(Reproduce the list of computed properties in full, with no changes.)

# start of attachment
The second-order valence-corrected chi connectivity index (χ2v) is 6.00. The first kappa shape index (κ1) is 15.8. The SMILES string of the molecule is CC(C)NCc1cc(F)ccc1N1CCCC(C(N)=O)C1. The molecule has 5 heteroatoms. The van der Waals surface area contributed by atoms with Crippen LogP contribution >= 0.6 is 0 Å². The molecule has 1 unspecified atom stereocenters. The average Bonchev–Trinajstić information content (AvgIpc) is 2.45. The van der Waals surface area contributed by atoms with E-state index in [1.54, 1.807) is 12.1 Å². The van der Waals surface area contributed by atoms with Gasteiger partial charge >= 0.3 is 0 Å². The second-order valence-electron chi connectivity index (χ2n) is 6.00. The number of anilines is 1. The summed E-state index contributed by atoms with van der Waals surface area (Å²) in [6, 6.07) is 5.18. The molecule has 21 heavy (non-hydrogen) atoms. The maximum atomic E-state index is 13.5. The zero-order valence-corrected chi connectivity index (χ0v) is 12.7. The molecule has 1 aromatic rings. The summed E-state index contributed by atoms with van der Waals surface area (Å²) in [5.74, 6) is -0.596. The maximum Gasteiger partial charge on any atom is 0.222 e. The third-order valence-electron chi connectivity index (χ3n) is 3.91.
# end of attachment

The second-order valence-corrected chi connectivity index (χ2v) is 6.00. The first kappa shape index (κ1) is 15.8. The SMILES string of the molecule is CC(C)NCc1cc(F)ccc1N1CCCC(C(N)=O)C1. The molecule has 5 heteroatoms. The van der Waals surface area contributed by atoms with Crippen LogP contribution >= 0.6 is 0 Å². The molecule has 1 unspecified atom stereocenters. The average Bonchev–Trinajstić information content (AvgIpc) is 2.45. The van der Waals surface area contributed by atoms with E-state index in [1.54, 1.807) is 12.1 Å². The van der Waals surface area contributed by atoms with Gasteiger partial charge >= 0.3 is 0 Å². The second-order valence-electron chi connectivity index (χ2n) is 6.00. The number of anilines is 1. The summed E-state index contributed by atoms with van der Waals surface area (Å²) in [6, 6.07) is 5.18. The molecule has 21 heavy (non-hydrogen) atoms. The maximum atomic E-state index is 13.5. The zero-order valence-corrected chi connectivity index (χ0v) is 12.7. The molecule has 1 aromatic rings. The summed E-state index contributed by atoms with van der Waals surface area (Å²) in [5.74, 6) is -0.596. The maximum Gasteiger partial charge on any atom is 0.222 e. The third-order valence-electron chi connectivity index (χ3n) is 3.91.